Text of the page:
Could we build the Millennium Falcon from 'Star Wars'?

Illustrator Kemp Remillard detailed the interior of the Millennium Falcon.  (Image credit: Images from Star Wars: The Force Awakens™ Incredible Cross-Sections" reprinted by permission of DK, a division of Penguin Random House. Copyright © 2015 by Jason Fry and Kemp Remillard)

With so many incredible, cutting-edge technologies, could we build a real-life Millennium Falcon? In short, no. But we're getting closer.

In the "Star Wars" universe, the Millennium Falcon is heralded as the coolest ship around. The cargo vessel that Han Solo originally won from Lando Calrissian in the Cloud City Sabacc Tournament, the Millennium Falcon lies at the center of some of the most incredible adventures in the series.

With "Solo: A Star Wars Story" hitting theaters on May 25, let's explore some of the most notable technological features of this iconic ship and what would have to happen before we could build it today. 

Photos: Tour the Millennium Falcon with These "Star Wars" Photos!


The Millennium Falcon spaceship makes the jump to light speed in the movie Star Wars Episode IV: A New Hope. (Image credit: 20TH CENTURY FOX)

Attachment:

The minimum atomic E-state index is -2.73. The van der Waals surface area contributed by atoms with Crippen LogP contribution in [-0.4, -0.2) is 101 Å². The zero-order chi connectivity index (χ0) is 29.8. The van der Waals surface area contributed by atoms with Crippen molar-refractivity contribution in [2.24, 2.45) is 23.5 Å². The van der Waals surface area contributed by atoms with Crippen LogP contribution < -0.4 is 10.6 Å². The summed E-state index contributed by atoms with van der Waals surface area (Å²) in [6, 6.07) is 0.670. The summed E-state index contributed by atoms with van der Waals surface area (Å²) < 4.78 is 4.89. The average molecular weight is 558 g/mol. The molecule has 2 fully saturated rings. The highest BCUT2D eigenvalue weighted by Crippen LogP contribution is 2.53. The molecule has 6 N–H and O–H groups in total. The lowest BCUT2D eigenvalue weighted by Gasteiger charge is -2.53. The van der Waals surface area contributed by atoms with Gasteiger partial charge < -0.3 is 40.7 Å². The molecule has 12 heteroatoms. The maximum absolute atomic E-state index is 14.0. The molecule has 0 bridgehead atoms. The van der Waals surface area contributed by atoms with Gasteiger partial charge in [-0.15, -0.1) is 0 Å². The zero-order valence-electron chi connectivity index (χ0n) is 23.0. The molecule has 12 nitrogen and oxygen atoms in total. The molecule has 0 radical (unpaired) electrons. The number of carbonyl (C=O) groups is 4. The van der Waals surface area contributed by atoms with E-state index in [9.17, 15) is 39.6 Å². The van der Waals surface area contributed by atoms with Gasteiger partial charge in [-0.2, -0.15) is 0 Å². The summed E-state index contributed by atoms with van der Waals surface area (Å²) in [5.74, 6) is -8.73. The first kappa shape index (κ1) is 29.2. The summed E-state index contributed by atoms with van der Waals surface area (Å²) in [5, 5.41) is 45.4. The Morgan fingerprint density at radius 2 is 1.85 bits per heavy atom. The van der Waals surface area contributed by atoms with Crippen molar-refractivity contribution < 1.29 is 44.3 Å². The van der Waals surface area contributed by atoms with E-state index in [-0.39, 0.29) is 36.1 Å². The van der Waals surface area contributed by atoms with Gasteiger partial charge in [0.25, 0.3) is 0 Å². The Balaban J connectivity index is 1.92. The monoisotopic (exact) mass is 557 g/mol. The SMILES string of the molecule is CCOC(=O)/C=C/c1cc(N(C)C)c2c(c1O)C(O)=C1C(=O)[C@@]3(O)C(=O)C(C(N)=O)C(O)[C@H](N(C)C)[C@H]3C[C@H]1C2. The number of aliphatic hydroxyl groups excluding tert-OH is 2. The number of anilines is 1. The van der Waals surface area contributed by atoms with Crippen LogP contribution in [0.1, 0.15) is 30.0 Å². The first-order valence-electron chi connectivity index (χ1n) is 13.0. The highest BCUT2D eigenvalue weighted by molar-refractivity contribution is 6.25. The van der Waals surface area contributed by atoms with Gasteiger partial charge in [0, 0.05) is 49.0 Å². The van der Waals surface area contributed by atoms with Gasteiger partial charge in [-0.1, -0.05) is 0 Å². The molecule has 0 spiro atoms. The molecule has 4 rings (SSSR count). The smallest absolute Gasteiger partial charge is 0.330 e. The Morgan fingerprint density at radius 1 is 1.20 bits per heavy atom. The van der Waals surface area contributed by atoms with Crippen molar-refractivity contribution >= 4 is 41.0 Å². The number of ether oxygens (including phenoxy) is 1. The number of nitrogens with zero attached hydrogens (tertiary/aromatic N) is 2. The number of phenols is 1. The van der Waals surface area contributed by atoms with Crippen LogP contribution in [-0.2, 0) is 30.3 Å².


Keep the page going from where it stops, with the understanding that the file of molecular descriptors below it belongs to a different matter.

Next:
The Millennium Falcon's signature speed comes from its hyperdrive, a propulsion system that pushes the vessel to light speed — though Han Solo has famously boasted that the ship can travel even faster. The hyperdrive functions by using "hypermatter particles" to send the craft into hyperspace, an alternative dimension reached by traveling at or beyond the speed of light. This technique uses wrinkles in the fabric of space-time, or wormholes: pieces of the fabric that fold over to connect two otherwise-distant points.

Now, while the theory of general relativity does predict wormholes, they are still just a theoretical phenomenon. So, because we can't prove their existence, we certainly can't manipulate them for our own purposes. Stephen Hsu, a professor of theoretical physics at the University of Oregon, told our sister site Live Science, "You would need some very exotic type of matter in order to stabilize a wormhole, and it's not clear whether such matter exists in the universe."

Now, there is some excitement in the scientific community surrounding an engine called the EmDrive. This is not a hyperdrive, or a warp drive as some have suggested. But it bounces microwaves around a chamber as a substitute for propellant. Recently, researchers put the EmDrive to the test and found that the thrust it produced comes from some kind of electromagnetic interaction that is likely between the engine's power cables and Earth's magnetic field, according to their study This might not be the end of the EmDrive as a potential, future engine — but it certainly isn't a hyperdrive.